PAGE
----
IV. No less equivocal is the dra. Inun of the Greeks: which, both singularly and plurally, very often denotes a testament: as Budæus shews, in his Comment. Ling. Græc. from Isocrates, Oeschines, Demosthenes, and others. In this sense, we hinted, it was used by the apostle, Heb. ix. 15. Sometimes also it denotes a law, which is a rule of life. For, the Orphici and Pythagoreans denominated the rules of living, prescribed to their pupils, according to Grotius. It also often signifies an engagement or agreement;
wherefore Hesychius explains it by owuosia, confederacy. There is none of these significations but will be of future use in the progress of this work.
V. Making a covenant, the Hebrews call, nata na, to strike a covenant, in the same pner as the Greeks and Latins, ferire, icere, percutere foedus. Which doubtless took its rise from the ancient ceremony of slaying animals, by
which arenants were ratified. Of which rite we observe very ancient traces, Gen. xv. 9, 10. This was either then first commanded by God, or borrowed from some extant custom.. Emphatical is what Polybius, Book iv. page 398. relates of the Cynæthenses, " over the slaughtered victims they took a solemn oaths and plighted faith to each other :" a phrase plainly similar to what God uses, Psalm 1.-5.6 those that have made a covenant with me by sacrifice." They also used to pass in the middle between the divided parts of the victim cut asunder, Jer. xxxiv. 18. Whoever wants to know more about this rite, may consult Grotius o Matt. xxvi. 28. and Bochart in his Hierozoicon, Book äi. c. xxxiii. p. 325. and Ouwen's Theologum, Book üii. ai. It was likewise a custom, that agreements and compacts were ratified by solemn feasts. Examples of which are obvious in scripture. Thus Isaac, having made a covenant with Abimelech, is said to bave made a great feast, and to have eat with them, Gen. xxvi. 80. In like manner acted his son Jacob, after having made a covenant with Laban, Gen. XXXI. 54. We read of a like federal feast, 2 Sain. üi. 20. wbere a relation is given of the feast which David made for Abner and his attendants, who came to make a covenant with him in the name of the people. It was also customary among the heathen, as the learned Stuckius shews in his Antiquitates Convivales, lib. I. c. xl.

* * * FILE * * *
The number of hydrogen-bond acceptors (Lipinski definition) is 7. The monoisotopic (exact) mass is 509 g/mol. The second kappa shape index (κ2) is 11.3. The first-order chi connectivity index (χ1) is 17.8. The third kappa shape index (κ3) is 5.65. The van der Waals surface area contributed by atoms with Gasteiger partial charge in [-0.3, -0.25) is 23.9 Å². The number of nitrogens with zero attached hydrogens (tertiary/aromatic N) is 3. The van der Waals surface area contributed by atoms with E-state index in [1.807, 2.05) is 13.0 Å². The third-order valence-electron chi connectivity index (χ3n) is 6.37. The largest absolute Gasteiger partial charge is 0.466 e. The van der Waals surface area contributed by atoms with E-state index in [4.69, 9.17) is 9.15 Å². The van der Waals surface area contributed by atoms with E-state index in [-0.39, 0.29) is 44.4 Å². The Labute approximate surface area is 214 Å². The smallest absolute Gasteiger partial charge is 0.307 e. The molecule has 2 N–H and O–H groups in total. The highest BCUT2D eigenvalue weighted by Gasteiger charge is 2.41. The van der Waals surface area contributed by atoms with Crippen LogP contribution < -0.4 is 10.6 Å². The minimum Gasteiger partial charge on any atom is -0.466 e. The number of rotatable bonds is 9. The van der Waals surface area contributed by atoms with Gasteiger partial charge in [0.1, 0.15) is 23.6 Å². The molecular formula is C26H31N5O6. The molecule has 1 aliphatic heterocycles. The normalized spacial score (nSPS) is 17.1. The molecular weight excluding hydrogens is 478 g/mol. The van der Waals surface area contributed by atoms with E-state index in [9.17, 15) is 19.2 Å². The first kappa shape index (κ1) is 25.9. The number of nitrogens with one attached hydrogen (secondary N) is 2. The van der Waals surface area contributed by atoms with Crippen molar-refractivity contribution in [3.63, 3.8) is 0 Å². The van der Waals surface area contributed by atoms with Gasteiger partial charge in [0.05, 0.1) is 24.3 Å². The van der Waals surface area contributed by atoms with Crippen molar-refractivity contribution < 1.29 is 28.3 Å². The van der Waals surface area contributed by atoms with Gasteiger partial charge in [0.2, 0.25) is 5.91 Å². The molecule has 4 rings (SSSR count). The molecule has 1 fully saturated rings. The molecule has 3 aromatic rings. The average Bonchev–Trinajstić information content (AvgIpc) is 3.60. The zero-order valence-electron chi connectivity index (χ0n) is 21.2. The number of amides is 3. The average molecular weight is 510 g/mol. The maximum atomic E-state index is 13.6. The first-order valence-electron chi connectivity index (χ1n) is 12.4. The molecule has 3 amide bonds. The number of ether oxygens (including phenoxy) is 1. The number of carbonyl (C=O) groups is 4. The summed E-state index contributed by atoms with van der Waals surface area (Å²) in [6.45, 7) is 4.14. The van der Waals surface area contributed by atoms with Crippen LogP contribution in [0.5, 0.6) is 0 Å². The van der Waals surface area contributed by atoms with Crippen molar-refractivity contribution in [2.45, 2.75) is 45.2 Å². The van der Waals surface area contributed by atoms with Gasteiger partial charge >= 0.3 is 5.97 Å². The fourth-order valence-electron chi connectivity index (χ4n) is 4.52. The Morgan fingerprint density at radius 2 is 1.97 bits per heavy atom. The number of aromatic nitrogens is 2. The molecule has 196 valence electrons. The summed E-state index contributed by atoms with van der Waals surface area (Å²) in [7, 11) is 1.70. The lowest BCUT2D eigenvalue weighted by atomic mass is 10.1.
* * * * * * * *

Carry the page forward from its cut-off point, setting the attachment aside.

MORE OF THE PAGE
VI. Nor were these rites without their significancy : the cutting the animals asunder, denoted, that, in the same manner, the perjured and covenant-breakers should be cut asunder, by the vengeance of God. And to this purpose is what God says, Jer. xxxiv. 18, 19, 20. “ And I will give the men that have transgressed my covenant, which have not performed the words of the covenant, which they had made before me, when they cut the calf in twain, and passed between the parts thereof. I will even give them into the hands of their enemies, and their dead bodies shall be for meat unto the fowls of the heaven, and to the beasts of the earth.” See 1 Sam. xi. 7. An ancient form of these execrations is extant in Livy, Book i. “ The Roman people do not among the first break these conditions; but if they should avowedly, and through treachery, break them, do thou, O Jupiter, on that day, thus strike the Roman people, as I do now this hog; and be the stroke the heavier, as thy power is the greater." By the ceremony of the confederates passing between the parts cut asunder, was signified, that being now united by the strictest ties of religion, and by a solemn oath, they formed but one body, as Vatablus
has remarked op Gen, xv. 10. These feasts were tokens of a sincere and lasting friendship.
VII. But when God in the solemnities of his covenants with men, thought proper to use these, or the like rites, the significancy was still more noble and divine. They who made covenant with God by sacrifice, not only submitted to punishment, if impiously revolting from God, they slighted his covenant; but God likewise signified to them, that all the stability of the covenant of grace was founded on the sacrifice of Christ, and that the soul and body of Christ were one day to be violently separated asunder. All the promises of God in him are yea, and in him amen, % Cor. i. 20. His blood is the blood of the New Testament, Matt. xxvi. 48. in a far more excellent manner than that with which Moses sprinkled both the altar and the people entered into covenant, Exod. xxiv. 8. Those sacred banquets, to which the cove nanted were admitted before, the Lord, especially that inatituted by the Lord Jesus, under the New Testament, do most effectually seal or ratify that intimate communiop and fellow. ship there is between Christ and believers.